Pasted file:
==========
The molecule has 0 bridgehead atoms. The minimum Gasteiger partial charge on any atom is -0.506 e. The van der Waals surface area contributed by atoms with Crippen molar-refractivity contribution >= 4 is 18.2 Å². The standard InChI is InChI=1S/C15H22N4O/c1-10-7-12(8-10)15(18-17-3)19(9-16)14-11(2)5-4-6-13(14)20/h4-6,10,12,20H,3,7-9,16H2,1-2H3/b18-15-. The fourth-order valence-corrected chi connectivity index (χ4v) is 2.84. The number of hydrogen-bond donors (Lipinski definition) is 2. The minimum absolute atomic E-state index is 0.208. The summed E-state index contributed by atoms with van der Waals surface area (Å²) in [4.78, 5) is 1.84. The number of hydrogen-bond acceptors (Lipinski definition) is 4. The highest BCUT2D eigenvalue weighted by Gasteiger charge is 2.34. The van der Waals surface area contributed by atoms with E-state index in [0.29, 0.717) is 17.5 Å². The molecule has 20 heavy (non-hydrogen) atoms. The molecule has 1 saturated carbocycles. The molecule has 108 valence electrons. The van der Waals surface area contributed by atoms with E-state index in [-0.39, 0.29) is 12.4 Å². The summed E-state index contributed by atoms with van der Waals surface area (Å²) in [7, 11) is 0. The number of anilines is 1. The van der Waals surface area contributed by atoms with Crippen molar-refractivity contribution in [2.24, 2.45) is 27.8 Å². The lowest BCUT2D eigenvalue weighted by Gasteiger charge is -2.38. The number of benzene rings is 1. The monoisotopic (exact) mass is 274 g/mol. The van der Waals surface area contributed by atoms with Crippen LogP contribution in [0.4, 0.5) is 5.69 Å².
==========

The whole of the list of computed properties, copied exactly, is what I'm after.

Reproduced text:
The molecule has 0 bridgehead atoms. The minimum Gasteiger partial charge on any atom is -0.506 e. The van der Waals surface area contributed by atoms with Crippen molar-refractivity contribution >= 4 is 18.2 Å². The standard InChI is InChI=1S/C15H22N4O/c1-10-7-12(8-10)15(18-17-3)19(9-16)14-11(2)5-4-6-13(14)20/h4-6,10,12,20H,3,7-9,16H2,1-2H3/b18-15-. The fourth-order valence-corrected chi connectivity index (χ4v) is 2.84. The number of hydrogen-bond donors (Lipinski definition) is 2. The minimum absolute atomic E-state index is 0.208. The summed E-state index contributed by atoms with van der Waals surface area (Å²) in [4.78, 5) is 1.84. The number of hydrogen-bond acceptors (Lipinski definition) is 4. The highest BCUT2D eigenvalue weighted by Gasteiger charge is 2.34. The van der Waals surface area contributed by atoms with E-state index in [0.29, 0.717) is 17.5 Å². The molecule has 20 heavy (non-hydrogen) atoms. The molecule has 1 saturated carbocycles. The molecule has 108 valence electrons. The van der Waals surface area contributed by atoms with E-state index in [-0.39, 0.29) is 12.4 Å². The summed E-state index contributed by atoms with van der Waals surface area (Å²) in [7, 11) is 0. The number of anilines is 1. The van der Waals surface area contributed by atoms with Crippen molar-refractivity contribution in [2.24, 2.45) is 27.8 Å². The lowest BCUT2D eigenvalue weighted by Gasteiger charge is -2.38. The number of benzene rings is 1. The monoisotopic (exact) mass is 274 g/mol. The van der Waals surface area contributed by atoms with Crippen LogP contribution in [0.4, 0.5) is 5.69 Å².